89. I’m stuck paying well over the odds for a car that’s not worth the money I have to pay.
    I’ve paid well over 50% of the total owing with only around 10 payments left.
    I am taking another car out with another finance company paying less a month back for a car much better. At the moment I look to be stuck paying 2 finance agreements. While I can afford but don’t think I should have to especially learning now I could voluntary terminate my contract.
    But I’m nervous n how things like this work out… What will I have to pay if anything ?? Would I be able to spread the cost f I had anything??

  90. Hi there, I’m coming up to the half way period of my 5 year finance agreement through Santander i believe the type of agreement is HP/Conditional Sale and I am seriously considering using the voluntary termination to end my agreement with them because I am struggling to save any money whilst having to make these payments. What I am worried about is it affecting my credit rating for purchasing a mortgage, my question is do you think i am better off just to continue until the agreement has ended or use the voluntary termination to get out of this agreement so i can properly save for a house.

    • Hi Nathan. I can’t advise what will will work out best for you financially, but a Voluntary Termination is a legislative right and cannot be used to affect your credit rating. It does mean that Santander may be less inclined to offer you a mortgage, as you have failed to complete a previous agreement with you, but it should not affect your chances with other lenders.

  91. I’m about to sign a PCP contract for a used car from Evans Halshaw. I asked the salesman to send me an example set of terms and conditions so I can be sure what I am getting myself into. He told me he’s emailed me a contract from another customer and just blocked out all the personal information. He seems to have done this with paper/post-it notes and if I tilt my screen I can clearly see he’s actually covered up all MY personal info!!! I plan to use the halves rule and just end the contract after I’ve paid off the necessary 50%. The contract has me down as doing 6,000 miles a year – I realistically do around 10-12,000. I specifically asked the salesman if having more mileage than this would mean I’d have to pay any excess mileage charges. He assured me that I wouldn’t.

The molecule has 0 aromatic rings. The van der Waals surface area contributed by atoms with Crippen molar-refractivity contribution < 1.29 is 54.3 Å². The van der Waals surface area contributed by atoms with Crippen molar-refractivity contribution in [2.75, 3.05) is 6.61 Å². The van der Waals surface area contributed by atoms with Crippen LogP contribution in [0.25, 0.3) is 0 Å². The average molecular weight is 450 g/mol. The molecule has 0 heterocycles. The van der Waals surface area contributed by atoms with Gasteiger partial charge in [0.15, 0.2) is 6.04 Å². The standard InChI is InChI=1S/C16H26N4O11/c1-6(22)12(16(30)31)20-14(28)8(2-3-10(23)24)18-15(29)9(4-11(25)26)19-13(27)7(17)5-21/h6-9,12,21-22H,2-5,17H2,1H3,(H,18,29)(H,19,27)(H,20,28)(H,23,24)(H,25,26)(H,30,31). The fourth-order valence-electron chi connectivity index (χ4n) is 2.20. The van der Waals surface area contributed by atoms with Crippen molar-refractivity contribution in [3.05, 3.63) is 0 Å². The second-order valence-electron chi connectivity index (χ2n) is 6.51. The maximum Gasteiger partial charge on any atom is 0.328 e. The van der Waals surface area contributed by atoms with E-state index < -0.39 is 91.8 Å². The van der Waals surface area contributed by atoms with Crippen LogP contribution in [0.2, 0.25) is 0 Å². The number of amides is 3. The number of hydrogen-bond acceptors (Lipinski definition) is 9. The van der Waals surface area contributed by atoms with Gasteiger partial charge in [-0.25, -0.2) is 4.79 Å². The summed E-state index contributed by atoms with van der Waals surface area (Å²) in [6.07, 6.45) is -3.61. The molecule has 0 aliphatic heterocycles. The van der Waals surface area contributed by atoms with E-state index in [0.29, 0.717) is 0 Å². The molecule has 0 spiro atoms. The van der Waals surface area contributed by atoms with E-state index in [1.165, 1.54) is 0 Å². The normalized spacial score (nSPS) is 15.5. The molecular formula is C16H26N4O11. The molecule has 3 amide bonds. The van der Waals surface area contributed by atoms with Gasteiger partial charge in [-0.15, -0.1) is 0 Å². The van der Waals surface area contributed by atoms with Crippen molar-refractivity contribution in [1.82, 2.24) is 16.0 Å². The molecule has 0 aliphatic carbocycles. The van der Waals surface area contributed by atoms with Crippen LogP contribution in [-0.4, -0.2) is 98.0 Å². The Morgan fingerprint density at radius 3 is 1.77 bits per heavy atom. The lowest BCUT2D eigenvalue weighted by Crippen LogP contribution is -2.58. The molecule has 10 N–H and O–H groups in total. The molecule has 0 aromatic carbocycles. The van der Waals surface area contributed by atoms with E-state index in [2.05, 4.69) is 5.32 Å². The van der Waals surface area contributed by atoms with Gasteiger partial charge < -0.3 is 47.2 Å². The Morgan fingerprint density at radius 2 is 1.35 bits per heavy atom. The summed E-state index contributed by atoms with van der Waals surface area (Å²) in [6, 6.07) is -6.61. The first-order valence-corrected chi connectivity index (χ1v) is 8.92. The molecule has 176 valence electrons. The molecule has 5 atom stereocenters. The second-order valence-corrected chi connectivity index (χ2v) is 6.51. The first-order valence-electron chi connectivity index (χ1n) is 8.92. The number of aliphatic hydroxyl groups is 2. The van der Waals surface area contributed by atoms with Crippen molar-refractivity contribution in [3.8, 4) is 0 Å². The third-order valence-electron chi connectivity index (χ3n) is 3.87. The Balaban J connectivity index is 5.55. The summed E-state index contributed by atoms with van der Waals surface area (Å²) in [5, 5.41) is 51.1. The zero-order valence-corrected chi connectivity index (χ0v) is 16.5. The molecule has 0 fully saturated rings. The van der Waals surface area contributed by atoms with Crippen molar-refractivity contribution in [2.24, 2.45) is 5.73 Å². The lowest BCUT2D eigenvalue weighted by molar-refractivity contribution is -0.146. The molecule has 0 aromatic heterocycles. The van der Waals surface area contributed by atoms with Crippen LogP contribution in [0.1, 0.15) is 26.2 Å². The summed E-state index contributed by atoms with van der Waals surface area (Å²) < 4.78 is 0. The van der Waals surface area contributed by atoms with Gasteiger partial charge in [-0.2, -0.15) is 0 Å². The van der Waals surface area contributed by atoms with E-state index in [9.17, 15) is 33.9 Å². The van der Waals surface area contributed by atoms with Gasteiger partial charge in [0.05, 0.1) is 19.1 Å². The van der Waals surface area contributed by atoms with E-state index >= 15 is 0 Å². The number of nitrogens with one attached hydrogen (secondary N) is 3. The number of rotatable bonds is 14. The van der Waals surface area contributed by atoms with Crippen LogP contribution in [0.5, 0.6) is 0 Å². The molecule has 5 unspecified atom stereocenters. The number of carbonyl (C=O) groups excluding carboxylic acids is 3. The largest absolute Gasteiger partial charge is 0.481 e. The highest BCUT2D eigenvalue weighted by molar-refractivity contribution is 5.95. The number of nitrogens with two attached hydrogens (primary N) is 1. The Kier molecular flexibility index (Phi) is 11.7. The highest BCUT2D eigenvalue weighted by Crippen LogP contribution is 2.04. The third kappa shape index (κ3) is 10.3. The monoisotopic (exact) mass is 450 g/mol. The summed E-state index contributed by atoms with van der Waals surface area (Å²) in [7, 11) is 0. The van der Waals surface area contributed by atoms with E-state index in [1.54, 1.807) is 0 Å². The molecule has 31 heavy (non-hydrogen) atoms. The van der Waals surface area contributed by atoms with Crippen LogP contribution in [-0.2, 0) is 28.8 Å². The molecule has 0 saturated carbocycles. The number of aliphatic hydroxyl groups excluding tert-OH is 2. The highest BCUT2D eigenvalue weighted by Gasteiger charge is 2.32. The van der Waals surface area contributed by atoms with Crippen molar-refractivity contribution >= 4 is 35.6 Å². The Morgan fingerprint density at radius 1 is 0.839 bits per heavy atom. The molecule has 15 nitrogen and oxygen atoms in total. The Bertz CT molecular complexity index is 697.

Now, in the covered up part of the contract, I can see it clearly states that if I “end the contract early (I assume this includes the halves rule), the maximum total mileage (6,000 miles P/A * 48 months agreement) will apply in proportion to the reduced period of hire and your obligation to pay any Excess Mileage Charges will accrue immediately prior to termination. Accordingly, if the vehicle’s mileage exceeds the adjusted Maximum Total Mileage you will have to pay the Excess Mileage Charge for depreciation for each mile covered in excess of the adjusted Maximum Total Mileage”. I think the salesman is trying to pull the wool over my eyes coz he called me to say he’s desperate to rush the sale through. What do you make of it? TIA

    • The salesman is clearly not being entirely honest with you, as you can deduce from the fact that he’s lying about the contract info (incidentally, there’s absolutely nothing wrong with them e-mailing you a copy of the contract you would be signing, as you have the right to take it away to read before signing anyway – so no idea why he bothered to cover it up at all…). The law makes no provision for excess mileage if you are voluntarily terminating as described in the article above, only for damage beyond normal wear & tear. The LegalBeagles links in the article point towards people with plenty of experience in this area, and are well worth a read.